News by Luke Jones on Monday October 06, 2014.
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Over the last few weeks we have heard about Samsung's new Galaxy A range, particularly the A3 and the A7, with specs of the devices showing up online. Ironically then, the first of the range to show up in a leaked render is the Galaxy A5, the one device in the range that has kept itself quiet up until this point.As we know, the new Galaxy A range is Samsung's premium mid-range line up based of the company's recently launched Galaxy Alpha. The Alpha was the first Samsung to be built with premium materials (metal) and the Galaxy A3, A5, and A7 will follow that ethos. The leaked render above looks like an official press shot and shows the Galaxy A5 to carry much of the Alpha aesthetic, while it also appears to be a slim handset too. While the Galaxy A3 and Galaxy A7 have yet to be seen, they are almost certainly going to look identical to the A5 aside from the fact they have difference sized screens. The A5 gets the aluminium construction of the Alpha and will sport a 5-inch Super AMOLED 720p resolution screen, a 13 megapixel rear snapper, a 5 megapixel front facer, and a host of other mid-range specs (such as a 2,300 mAH battery). Some reports are suggesting the Galaxy A5 will have a price tag of around $400, which typically for Samsung is a touch on the pricey side. As for the Galaxy A3 and A7, the A3 will get a 4.52-inch Super AMOLED screen likely to be qHD (540×960 pixels) resolution, a 64-bit Qualcomm Snapdragon 410 with 1GB of RAM. There will be 8GB of storage with a microSd card slot for expanding the space, while an 8 megapixel lens on the rear and a 5 megapixel lens on the front will take care of the cameras. The A7 will have a 5.5-inch display with 720p HD resolution, a 64-bit Snapdragon 610 with 1.5GB of RAM and probably the same camera configuration as the Galaxy A3. However, some reports suggest a Full HD 1080p screen is possible and up to 2GB of RAM.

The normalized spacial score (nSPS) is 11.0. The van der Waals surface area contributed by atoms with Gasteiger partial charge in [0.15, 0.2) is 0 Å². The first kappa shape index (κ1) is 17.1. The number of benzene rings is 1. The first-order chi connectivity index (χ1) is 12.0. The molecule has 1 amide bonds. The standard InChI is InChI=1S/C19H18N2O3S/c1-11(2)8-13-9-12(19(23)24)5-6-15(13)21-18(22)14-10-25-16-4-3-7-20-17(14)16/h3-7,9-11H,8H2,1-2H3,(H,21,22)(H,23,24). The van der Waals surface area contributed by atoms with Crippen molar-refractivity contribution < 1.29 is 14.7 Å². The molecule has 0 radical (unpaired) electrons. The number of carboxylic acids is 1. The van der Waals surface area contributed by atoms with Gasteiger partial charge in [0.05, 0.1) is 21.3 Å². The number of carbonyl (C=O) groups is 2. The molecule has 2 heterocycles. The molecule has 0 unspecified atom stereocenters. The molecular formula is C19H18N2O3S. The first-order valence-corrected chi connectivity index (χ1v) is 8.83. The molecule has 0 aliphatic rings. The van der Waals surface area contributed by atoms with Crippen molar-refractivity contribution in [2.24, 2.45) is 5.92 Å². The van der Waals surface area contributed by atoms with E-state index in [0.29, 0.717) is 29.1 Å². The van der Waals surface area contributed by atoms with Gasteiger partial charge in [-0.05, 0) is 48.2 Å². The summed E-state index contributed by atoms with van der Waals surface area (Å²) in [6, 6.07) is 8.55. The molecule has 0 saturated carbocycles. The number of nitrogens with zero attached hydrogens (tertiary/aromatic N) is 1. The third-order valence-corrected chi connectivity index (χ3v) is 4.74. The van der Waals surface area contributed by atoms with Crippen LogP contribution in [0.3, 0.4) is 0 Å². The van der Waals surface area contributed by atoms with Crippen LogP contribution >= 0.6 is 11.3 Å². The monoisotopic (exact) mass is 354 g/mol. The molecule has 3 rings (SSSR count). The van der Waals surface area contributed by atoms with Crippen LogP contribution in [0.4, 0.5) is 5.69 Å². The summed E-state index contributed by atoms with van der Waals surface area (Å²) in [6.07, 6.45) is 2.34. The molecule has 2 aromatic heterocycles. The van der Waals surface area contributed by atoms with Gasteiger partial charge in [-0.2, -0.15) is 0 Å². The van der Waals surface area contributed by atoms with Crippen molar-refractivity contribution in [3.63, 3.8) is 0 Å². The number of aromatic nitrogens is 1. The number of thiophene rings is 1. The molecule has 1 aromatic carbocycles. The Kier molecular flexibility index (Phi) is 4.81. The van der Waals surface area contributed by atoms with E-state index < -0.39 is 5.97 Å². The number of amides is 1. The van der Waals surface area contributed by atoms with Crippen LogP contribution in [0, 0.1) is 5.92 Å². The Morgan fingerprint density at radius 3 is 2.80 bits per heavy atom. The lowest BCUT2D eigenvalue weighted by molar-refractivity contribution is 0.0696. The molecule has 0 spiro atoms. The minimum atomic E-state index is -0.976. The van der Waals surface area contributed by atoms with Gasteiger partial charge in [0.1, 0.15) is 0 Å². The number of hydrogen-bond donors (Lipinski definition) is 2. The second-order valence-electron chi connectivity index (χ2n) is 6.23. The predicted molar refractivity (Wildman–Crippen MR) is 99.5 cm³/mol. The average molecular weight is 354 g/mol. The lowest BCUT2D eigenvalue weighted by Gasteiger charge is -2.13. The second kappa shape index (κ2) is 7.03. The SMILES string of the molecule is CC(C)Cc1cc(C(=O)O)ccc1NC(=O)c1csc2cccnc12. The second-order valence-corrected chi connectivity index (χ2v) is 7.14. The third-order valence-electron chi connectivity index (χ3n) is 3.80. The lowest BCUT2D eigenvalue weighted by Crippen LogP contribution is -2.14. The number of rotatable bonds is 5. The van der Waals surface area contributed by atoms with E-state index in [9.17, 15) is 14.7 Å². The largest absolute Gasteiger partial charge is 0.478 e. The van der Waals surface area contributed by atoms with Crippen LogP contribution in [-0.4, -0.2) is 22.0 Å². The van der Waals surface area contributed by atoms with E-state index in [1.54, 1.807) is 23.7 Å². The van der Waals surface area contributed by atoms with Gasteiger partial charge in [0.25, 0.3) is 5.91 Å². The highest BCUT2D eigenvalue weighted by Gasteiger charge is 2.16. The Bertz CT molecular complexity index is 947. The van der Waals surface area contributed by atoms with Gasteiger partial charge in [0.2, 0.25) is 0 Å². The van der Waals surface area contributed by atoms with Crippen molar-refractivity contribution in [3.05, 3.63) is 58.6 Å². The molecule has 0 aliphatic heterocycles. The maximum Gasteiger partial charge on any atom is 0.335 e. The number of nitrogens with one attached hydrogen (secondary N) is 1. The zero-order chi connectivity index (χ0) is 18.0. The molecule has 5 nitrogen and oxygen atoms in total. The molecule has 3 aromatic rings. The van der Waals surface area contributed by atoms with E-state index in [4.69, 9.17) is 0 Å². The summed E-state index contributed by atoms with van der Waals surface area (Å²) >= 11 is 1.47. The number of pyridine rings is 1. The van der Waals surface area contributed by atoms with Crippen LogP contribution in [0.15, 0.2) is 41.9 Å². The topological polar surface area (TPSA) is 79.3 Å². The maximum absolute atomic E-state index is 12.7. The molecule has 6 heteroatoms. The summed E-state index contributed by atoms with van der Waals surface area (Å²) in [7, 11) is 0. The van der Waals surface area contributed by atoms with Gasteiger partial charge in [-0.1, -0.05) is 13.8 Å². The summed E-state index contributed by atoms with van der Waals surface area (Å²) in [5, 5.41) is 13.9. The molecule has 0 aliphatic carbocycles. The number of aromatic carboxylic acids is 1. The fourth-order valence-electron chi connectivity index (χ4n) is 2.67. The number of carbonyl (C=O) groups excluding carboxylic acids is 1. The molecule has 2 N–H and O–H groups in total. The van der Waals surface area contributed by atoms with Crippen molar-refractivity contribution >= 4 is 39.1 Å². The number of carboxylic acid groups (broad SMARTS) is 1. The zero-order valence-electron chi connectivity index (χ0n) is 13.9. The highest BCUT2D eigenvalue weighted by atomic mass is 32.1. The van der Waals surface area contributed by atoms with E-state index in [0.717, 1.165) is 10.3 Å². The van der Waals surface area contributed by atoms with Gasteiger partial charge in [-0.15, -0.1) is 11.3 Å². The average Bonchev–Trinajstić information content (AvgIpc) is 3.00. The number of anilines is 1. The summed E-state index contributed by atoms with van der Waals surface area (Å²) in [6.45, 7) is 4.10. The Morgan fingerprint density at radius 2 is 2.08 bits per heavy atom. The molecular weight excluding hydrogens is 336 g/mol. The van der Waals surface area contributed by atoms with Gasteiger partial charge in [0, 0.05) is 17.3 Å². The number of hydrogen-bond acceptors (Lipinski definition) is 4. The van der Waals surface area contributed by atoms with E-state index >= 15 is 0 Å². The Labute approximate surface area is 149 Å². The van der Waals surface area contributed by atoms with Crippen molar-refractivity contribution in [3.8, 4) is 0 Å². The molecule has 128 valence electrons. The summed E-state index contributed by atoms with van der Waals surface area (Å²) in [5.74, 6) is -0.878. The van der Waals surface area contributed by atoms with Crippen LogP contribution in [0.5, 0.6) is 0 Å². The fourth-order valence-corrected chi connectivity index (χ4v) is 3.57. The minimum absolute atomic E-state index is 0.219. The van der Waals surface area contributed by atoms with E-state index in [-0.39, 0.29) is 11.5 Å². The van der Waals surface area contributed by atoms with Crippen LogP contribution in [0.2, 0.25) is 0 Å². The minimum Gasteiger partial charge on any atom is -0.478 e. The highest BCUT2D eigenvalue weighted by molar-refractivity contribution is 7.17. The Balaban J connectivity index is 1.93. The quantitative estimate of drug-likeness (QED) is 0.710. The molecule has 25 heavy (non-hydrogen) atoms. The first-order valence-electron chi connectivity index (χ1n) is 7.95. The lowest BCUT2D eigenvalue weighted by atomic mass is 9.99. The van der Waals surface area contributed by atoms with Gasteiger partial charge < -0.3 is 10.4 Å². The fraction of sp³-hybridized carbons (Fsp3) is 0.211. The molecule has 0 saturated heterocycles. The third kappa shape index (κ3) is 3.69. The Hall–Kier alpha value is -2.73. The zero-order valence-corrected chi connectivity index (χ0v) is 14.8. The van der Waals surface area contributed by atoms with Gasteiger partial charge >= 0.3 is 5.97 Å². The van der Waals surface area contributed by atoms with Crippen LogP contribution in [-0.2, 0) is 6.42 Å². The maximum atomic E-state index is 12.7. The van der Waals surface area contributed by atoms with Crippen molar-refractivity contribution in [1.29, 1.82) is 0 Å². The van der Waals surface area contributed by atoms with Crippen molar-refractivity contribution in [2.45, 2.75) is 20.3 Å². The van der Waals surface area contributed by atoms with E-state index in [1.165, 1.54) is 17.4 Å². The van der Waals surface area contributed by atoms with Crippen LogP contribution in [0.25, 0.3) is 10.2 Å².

Luke Jones is the Managing Editor at MobileBurn.com and is the person you need to speak to about the content on the site. Luke studied creative writing at degree level before carving out a reputation as a freelance tech writer. He settled here at MobileBurn, where he reviews devices and contributes to the news, as well as overseeing the site's content and direction.